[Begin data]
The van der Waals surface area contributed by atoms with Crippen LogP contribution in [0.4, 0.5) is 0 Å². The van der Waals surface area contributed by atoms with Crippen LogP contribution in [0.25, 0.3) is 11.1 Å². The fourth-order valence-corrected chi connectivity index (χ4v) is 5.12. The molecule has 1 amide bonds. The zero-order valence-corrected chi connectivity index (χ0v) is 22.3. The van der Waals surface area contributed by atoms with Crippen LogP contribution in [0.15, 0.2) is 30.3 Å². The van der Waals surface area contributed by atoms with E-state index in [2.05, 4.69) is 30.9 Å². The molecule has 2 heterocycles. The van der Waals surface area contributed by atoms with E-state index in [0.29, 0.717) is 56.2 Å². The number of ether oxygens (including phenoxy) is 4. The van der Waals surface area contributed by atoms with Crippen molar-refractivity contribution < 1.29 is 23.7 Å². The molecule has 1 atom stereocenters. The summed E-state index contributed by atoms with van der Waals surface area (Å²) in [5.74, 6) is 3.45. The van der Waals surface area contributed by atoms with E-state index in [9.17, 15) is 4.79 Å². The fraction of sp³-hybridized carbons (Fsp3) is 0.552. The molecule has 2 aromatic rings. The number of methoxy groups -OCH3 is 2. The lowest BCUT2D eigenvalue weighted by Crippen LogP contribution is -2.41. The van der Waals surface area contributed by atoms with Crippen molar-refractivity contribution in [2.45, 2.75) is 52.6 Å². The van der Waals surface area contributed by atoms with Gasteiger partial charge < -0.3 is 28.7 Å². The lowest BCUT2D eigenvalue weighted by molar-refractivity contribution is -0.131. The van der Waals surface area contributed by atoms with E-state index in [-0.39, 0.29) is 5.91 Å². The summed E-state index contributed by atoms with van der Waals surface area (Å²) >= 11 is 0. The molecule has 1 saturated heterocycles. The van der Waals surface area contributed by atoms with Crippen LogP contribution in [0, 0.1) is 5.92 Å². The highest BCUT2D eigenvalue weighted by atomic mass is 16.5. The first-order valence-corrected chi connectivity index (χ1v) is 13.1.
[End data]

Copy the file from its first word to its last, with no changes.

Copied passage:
The van der Waals surface area contributed by atoms with Crippen LogP contribution in [0.4, 0.5) is 0 Å². The van der Waals surface area contributed by atoms with Crippen LogP contribution in [0.25, 0.3) is 11.1 Å². The fourth-order valence-corrected chi connectivity index (χ4v) is 5.12. The molecule has 1 amide bonds. The zero-order valence-corrected chi connectivity index (χ0v) is 22.3. The van der Waals surface area contributed by atoms with Crippen LogP contribution in [0.15, 0.2) is 30.3 Å². The van der Waals surface area contributed by atoms with E-state index in [2.05, 4.69) is 30.9 Å². The molecule has 2 heterocycles. The van der Waals surface area contributed by atoms with E-state index in [0.29, 0.717) is 56.2 Å². The number of ether oxygens (including phenoxy) is 4. The van der Waals surface area contributed by atoms with Crippen molar-refractivity contribution < 1.29 is 23.7 Å². The molecule has 1 atom stereocenters. The summed E-state index contributed by atoms with van der Waals surface area (Å²) in [5.74, 6) is 3.45. The van der Waals surface area contributed by atoms with E-state index in [9.17, 15) is 4.79 Å². The fraction of sp³-hybridized carbons (Fsp3) is 0.552. The molecule has 2 aromatic rings. The number of methoxy groups -OCH3 is 2. The lowest BCUT2D eigenvalue weighted by Crippen LogP contribution is -2.41. The van der Waals surface area contributed by atoms with Crippen molar-refractivity contribution in [2.45, 2.75) is 52.6 Å². The van der Waals surface area contributed by atoms with Gasteiger partial charge < -0.3 is 28.7 Å². The lowest BCUT2D eigenvalue weighted by molar-refractivity contribution is -0.131. The van der Waals surface area contributed by atoms with E-state index in [-0.39, 0.29) is 5.91 Å². The summed E-state index contributed by atoms with van der Waals surface area (Å²) >= 11 is 0. The molecule has 1 saturated heterocycles. The van der Waals surface area contributed by atoms with Crippen LogP contribution in [0, 0.1) is 5.92 Å². The highest BCUT2D eigenvalue weighted by atomic mass is 16.5. The first-order valence-corrected chi connectivity index (χ1v) is 13.1.